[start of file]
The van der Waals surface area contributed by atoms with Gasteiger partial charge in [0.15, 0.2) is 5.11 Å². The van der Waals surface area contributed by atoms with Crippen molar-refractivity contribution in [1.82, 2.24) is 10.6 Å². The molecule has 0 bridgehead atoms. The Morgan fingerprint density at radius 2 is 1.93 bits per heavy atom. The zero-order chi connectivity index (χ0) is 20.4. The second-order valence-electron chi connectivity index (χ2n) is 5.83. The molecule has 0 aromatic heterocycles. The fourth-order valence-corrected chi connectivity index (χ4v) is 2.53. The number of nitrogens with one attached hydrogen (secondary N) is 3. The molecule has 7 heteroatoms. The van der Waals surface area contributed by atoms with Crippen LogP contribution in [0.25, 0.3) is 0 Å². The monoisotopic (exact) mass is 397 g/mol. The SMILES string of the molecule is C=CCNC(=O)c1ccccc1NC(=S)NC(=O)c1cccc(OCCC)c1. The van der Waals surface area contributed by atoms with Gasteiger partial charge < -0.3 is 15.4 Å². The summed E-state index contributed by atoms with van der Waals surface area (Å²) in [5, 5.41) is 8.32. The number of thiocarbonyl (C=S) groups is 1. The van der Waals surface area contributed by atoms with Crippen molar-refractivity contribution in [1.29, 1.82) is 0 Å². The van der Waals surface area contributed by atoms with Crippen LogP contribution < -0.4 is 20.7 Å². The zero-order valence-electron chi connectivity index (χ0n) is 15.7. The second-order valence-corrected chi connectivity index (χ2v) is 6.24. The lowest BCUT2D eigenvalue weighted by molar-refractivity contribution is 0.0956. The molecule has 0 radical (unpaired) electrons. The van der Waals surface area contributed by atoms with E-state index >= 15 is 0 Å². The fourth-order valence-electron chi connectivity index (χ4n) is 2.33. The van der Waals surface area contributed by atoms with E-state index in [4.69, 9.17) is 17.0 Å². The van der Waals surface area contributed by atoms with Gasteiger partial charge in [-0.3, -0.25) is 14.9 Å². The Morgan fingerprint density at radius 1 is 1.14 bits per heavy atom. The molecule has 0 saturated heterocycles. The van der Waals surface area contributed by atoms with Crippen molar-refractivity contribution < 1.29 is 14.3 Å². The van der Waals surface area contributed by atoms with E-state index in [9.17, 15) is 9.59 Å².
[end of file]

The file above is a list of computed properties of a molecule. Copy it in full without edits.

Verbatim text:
The van der Waals surface area contributed by atoms with Gasteiger partial charge in [0.15, 0.2) is 5.11 Å². The van der Waals surface area contributed by atoms with Crippen molar-refractivity contribution in [1.82, 2.24) is 10.6 Å². The molecule has 0 bridgehead atoms. The Morgan fingerprint density at radius 2 is 1.93 bits per heavy atom. The zero-order chi connectivity index (χ0) is 20.4. The second-order valence-electron chi connectivity index (χ2n) is 5.83. The molecule has 0 aromatic heterocycles. The fourth-order valence-corrected chi connectivity index (χ4v) is 2.53. The number of nitrogens with one attached hydrogen (secondary N) is 3. The molecule has 7 heteroatoms. The van der Waals surface area contributed by atoms with Crippen LogP contribution in [0.25, 0.3) is 0 Å². The monoisotopic (exact) mass is 397 g/mol. The SMILES string of the molecule is C=CCNC(=O)c1ccccc1NC(=S)NC(=O)c1cccc(OCCC)c1. The van der Waals surface area contributed by atoms with Gasteiger partial charge < -0.3 is 15.4 Å². The summed E-state index contributed by atoms with van der Waals surface area (Å²) in [5, 5.41) is 8.32. The number of thiocarbonyl (C=S) groups is 1. The van der Waals surface area contributed by atoms with Crippen molar-refractivity contribution in [1.29, 1.82) is 0 Å². The van der Waals surface area contributed by atoms with Crippen LogP contribution < -0.4 is 20.7 Å². The zero-order valence-electron chi connectivity index (χ0n) is 15.7. The second-order valence-corrected chi connectivity index (χ2v) is 6.24. The lowest BCUT2D eigenvalue weighted by molar-refractivity contribution is 0.0956. The molecule has 0 radical (unpaired) electrons. The van der Waals surface area contributed by atoms with E-state index >= 15 is 0 Å². The fourth-order valence-electron chi connectivity index (χ4n) is 2.33. The van der Waals surface area contributed by atoms with E-state index in [4.69, 9.17) is 17.0 Å². The van der Waals surface area contributed by atoms with Gasteiger partial charge in [-0.3, -0.25) is 14.9 Å². The Morgan fingerprint density at radius 1 is 1.14 bits per heavy atom. The molecule has 0 saturated heterocycles. The van der Waals surface area contributed by atoms with Crippen molar-refractivity contribution < 1.29 is 14.3 Å². The van der Waals surface area contributed by atoms with E-state index in [9.17, 15) is 9.59 Å².